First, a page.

But Covid-19 made a fraught situation nearly untenable for some leaders, especially after political polarization complicated some systems’ response to the virus. “There do appear to be a lot of retirements in the world right now,” says Dannel P. Malloy, chancellor of the University of Maine system and a former Democratic governor of Connecticut. “That has not escaped higher ed, and I suspect some of it is partially based on the clash that exists in our society today.”
The increase in political friction between public-college system heads and system boards is antithetical to the very idea of having board governance, says Derby of AGB. “The whole premise of citizen trusteeship is based on keeping the government’s hands out,” she says. “Otherwise, why have it?” But the infusion of partisanship in public-system boards is a risk because their membership is determined through inherently political means.
Depending on the state, board members are appointed by the governor or legislature, or elected by district. In appointing board members, “politicians are going to look to where they can have more influence,” says Tandberg of Sheeo. “System offices are very attractive targets for them, because they know systems can impact many districts all at once and many institutions and students all at once.”
As politics have become more aggressively partisan in many states, that partisanship has become more transparent in appointed board members. Last year, the Board of Trustees of the University of North Carolina at Chapel Hill sparked a national furor when it initially declined to consider the tenure application of Nikole Hannah-Jones as the Knight chair in race and investigative journalism in the university’s school of journalism and media. The snub was interpreted as a reaction by the Board of Trustees, whose members are seated by the Republican-dominated legislature and under pressure from conservative donors to the university, to Hannah-Jones’s work on “The 1619 Project,” which places slavery at the center of American history. The board later offered tenure, which Hannah-Jones turned down, instead accepting a position at Howard University.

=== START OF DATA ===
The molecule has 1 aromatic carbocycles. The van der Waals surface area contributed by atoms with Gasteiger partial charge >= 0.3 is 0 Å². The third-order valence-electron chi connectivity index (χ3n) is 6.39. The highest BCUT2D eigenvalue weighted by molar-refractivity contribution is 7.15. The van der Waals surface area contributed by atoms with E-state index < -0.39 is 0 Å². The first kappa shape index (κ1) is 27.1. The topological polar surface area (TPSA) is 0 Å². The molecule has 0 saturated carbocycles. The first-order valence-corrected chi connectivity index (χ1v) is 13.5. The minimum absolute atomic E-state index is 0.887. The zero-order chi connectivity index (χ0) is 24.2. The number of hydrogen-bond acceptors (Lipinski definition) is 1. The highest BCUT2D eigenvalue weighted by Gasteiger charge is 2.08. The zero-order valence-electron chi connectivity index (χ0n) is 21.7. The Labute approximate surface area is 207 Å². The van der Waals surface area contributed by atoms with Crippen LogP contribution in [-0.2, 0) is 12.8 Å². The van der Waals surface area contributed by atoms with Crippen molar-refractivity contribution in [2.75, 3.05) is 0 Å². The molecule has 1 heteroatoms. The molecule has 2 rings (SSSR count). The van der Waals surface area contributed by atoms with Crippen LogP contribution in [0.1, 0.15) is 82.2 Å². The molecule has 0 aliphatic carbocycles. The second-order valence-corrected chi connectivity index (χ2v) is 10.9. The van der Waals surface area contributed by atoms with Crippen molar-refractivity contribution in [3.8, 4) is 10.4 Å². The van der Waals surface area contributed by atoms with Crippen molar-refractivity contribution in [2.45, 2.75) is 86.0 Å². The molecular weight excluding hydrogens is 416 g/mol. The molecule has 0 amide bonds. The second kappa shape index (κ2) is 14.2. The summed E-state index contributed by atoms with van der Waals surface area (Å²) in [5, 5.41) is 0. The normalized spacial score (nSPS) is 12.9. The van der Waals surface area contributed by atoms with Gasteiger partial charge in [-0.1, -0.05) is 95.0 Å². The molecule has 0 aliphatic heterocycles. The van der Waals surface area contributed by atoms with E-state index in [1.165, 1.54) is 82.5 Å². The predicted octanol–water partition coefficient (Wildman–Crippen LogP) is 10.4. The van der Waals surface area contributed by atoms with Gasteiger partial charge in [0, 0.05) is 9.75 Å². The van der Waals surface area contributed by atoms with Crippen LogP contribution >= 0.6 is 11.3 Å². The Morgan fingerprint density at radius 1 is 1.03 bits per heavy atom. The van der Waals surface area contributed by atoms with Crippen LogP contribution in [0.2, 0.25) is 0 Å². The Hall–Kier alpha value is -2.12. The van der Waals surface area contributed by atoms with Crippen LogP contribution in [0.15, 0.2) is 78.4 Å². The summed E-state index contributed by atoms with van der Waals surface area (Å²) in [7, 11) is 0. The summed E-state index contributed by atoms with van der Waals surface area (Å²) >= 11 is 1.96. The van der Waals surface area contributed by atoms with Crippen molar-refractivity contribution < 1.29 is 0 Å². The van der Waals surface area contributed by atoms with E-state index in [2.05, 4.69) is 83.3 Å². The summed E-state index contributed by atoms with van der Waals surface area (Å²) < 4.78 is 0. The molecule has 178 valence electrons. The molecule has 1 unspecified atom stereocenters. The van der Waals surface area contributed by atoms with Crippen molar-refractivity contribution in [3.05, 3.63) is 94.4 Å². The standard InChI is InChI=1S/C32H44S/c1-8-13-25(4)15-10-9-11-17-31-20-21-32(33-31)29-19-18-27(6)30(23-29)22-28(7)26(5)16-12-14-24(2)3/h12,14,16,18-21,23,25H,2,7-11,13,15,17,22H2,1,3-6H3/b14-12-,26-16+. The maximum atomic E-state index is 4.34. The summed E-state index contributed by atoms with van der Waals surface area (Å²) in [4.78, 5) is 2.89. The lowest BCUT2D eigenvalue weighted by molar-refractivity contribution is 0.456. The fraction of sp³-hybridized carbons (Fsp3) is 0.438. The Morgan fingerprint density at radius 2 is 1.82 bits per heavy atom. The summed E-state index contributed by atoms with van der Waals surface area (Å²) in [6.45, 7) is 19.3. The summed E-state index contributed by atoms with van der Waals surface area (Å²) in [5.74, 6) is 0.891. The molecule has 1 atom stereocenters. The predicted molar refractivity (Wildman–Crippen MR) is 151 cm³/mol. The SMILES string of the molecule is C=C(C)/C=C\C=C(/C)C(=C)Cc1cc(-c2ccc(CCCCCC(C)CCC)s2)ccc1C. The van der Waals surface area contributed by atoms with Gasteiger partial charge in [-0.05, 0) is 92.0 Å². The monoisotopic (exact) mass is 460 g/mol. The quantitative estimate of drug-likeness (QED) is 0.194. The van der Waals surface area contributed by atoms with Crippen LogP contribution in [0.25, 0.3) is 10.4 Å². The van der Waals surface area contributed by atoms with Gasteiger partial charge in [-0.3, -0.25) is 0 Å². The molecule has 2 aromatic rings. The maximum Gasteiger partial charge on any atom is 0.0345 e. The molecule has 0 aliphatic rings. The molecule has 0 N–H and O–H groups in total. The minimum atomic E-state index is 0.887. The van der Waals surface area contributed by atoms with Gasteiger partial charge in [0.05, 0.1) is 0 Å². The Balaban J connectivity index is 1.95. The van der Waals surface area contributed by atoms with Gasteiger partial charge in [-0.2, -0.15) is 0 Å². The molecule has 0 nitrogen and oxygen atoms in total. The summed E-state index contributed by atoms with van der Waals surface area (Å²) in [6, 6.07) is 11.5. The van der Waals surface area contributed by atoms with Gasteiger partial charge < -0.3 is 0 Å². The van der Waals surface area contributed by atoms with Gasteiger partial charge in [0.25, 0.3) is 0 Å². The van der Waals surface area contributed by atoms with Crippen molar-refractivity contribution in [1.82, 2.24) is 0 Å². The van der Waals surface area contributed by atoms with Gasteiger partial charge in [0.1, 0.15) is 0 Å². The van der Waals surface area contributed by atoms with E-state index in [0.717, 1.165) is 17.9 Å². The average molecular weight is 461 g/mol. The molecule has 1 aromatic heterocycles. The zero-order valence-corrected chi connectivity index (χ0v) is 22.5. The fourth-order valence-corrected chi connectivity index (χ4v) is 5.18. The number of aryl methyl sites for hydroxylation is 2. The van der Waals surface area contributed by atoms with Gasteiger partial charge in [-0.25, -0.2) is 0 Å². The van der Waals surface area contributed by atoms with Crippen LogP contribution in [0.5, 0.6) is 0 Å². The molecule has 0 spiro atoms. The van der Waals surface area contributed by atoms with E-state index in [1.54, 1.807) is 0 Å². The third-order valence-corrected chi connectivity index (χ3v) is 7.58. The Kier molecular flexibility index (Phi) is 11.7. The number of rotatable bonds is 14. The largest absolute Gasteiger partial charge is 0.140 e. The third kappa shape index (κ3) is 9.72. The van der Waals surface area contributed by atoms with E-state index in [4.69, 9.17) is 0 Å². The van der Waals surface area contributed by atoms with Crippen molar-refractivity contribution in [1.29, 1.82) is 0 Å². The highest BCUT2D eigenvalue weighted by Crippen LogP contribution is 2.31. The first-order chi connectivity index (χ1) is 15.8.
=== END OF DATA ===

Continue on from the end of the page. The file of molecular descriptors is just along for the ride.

Elected board members can reflect the electoral politics of their states as well. “Elected boards can produce very, very good trustees,” says MacTaggart of ABG. “They can also produce folks with an ax to grind, or who see themselves in political terms, serving a constituency.” For example, some of the pushback among trustees in some states over diversity training or the teaching of “divisive” topics at public colleges may arise from genuine concern, he says, but it’s often “a blatant political agenda.”
No matter how they get onto a public-college board, trustees, especially at the system level, often have their own motives. Derby says that she and her colleagues at AGB have a saying: Trusteeship is a team sport, but most of the members are quarterbacks. “They tend to be prominent people,” she says, “that come with preformed views about a lot of things and have held leadership roles and are used to being in charge in their own domains.”